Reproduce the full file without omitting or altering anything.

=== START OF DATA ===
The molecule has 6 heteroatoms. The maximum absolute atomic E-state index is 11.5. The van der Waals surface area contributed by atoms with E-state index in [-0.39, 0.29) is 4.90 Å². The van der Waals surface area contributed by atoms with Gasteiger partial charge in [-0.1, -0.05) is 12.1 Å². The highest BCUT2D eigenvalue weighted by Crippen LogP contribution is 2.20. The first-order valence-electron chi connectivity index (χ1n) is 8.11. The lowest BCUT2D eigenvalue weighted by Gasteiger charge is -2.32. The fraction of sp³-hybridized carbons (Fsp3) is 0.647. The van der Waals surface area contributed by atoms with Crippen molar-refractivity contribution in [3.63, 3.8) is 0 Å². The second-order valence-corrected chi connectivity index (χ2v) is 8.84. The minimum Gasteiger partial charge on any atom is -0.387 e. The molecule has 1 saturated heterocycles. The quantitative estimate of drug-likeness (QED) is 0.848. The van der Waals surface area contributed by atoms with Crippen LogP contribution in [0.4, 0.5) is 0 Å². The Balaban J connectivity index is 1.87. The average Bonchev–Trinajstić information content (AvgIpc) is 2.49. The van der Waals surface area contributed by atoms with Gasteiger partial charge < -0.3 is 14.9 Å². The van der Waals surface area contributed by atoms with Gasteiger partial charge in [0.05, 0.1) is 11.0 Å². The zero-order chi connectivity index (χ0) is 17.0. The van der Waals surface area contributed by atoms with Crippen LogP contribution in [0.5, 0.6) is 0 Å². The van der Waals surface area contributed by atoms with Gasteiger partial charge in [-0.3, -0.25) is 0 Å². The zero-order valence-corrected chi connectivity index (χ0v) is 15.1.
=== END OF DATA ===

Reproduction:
The molecule has 6 heteroatoms. The maximum absolute atomic E-state index is 11.5. The van der Waals surface area contributed by atoms with E-state index in [-0.39, 0.29) is 4.90 Å². The van der Waals surface area contributed by atoms with Gasteiger partial charge in [-0.1, -0.05) is 12.1 Å². The highest BCUT2D eigenvalue weighted by Crippen LogP contribution is 2.20. The first-order valence-electron chi connectivity index (χ1n) is 8.11. The lowest BCUT2D eigenvalue weighted by Gasteiger charge is -2.32. The fraction of sp³-hybridized carbons (Fsp3) is 0.647. The van der Waals surface area contributed by atoms with Crippen molar-refractivity contribution in [3.63, 3.8) is 0 Å². The second-order valence-corrected chi connectivity index (χ2v) is 8.84. The minimum Gasteiger partial charge on any atom is -0.387 e. The molecule has 1 saturated heterocycles. The quantitative estimate of drug-likeness (QED) is 0.848. The van der Waals surface area contributed by atoms with Crippen LogP contribution in [0.4, 0.5) is 0 Å². The Balaban J connectivity index is 1.87. The average Bonchev–Trinajstić information content (AvgIpc) is 2.49. The van der Waals surface area contributed by atoms with Gasteiger partial charge < -0.3 is 14.9 Å². The van der Waals surface area contributed by atoms with Gasteiger partial charge in [0.05, 0.1) is 11.0 Å². The zero-order chi connectivity index (χ0) is 17.0. The van der Waals surface area contributed by atoms with Crippen LogP contribution in [0.5, 0.6) is 0 Å². The van der Waals surface area contributed by atoms with Gasteiger partial charge in [-0.3, -0.25) is 0 Å². The zero-order valence-corrected chi connectivity index (χ0v) is 15.1.